There is the thought of human beings as a great stream - everybody wants to go on - and in that stream the thought of you remains. And when the medium calls upon you, you manifest, out of that stream, because you are still there, still there in your daily life, because you are still pursuing the same thing that every human being is pursuing - security, permanency, 'me' and 'not me', 'we' and 'they', this constant concern with yourself in that stream in which all human beings are caught. When you die your thought of yourself goes on in that stream as it is going on now - as a Christian, Buddhist, whatever you please - greedy, envious, ambitious, frightened, pursuing pleasure - that is this human stream in which you are caught. Unless you step out of it now you will go on in that stream - obviously. Can the mind step out of that and face complete impermanency, now? If you have understood, that is death, is it not?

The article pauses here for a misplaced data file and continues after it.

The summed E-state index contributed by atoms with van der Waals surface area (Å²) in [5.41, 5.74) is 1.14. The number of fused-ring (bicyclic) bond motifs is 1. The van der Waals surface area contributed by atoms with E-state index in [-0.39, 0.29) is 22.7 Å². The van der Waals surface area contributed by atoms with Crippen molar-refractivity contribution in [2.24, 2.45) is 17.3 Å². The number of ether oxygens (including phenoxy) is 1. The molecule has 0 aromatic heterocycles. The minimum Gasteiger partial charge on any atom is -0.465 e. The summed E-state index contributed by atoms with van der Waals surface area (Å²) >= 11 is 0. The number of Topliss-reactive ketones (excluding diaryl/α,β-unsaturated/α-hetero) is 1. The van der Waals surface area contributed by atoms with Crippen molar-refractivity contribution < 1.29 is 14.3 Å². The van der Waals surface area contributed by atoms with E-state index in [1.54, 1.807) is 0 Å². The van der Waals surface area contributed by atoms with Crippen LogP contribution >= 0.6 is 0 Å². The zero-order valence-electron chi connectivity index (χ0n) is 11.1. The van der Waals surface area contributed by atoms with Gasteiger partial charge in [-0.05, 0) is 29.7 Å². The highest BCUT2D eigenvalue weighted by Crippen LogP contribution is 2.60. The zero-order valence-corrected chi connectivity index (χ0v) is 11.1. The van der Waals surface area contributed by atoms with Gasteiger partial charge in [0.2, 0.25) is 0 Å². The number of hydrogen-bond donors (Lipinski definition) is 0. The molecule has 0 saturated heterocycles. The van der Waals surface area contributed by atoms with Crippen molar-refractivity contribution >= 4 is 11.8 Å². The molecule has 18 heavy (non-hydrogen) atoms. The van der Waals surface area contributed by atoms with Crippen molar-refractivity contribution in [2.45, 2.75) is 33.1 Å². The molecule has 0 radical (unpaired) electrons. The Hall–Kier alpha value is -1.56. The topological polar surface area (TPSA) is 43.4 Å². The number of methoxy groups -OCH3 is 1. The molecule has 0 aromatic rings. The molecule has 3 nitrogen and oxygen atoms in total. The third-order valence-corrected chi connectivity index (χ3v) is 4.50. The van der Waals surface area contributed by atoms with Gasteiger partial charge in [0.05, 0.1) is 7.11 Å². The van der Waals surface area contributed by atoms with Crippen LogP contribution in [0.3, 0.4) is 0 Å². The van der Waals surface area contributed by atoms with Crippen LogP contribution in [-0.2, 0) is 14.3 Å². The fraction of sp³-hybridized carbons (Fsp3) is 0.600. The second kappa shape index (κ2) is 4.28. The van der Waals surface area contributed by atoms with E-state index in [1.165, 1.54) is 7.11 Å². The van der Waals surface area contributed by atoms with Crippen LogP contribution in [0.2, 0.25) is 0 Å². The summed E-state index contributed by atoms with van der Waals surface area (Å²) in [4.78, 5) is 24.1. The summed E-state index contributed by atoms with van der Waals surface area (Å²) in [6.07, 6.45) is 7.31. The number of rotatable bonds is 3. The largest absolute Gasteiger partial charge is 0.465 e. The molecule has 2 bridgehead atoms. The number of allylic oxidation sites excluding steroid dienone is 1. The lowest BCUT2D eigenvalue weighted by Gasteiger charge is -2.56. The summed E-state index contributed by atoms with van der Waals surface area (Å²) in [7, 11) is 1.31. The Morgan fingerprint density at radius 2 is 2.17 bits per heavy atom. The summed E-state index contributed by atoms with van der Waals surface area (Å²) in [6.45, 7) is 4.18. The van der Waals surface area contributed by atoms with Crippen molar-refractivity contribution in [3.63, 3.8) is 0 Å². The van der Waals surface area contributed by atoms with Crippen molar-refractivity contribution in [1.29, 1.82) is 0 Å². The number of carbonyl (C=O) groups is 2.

The ancient Hindus, they thought that man cannot let go of everything instantly, it is impossible. Therefore the 'me', as you hold to it, must go on, but must evolve, slowly; through various lives he must evolve till he reaches the highest excellence, which is Brahman, God, what you like to call it. They had that idea; the Christians have it in a different way, not so mathematically, so cleverly worked out and the implications are not so subtle. For the Hindus it is implied that the next life becomes very important - therefore how you behave now, in this life, is important; if you behaved rightly, you will be rewarded next life. They all believe in it, but nobody behaves now, so they carry on this game.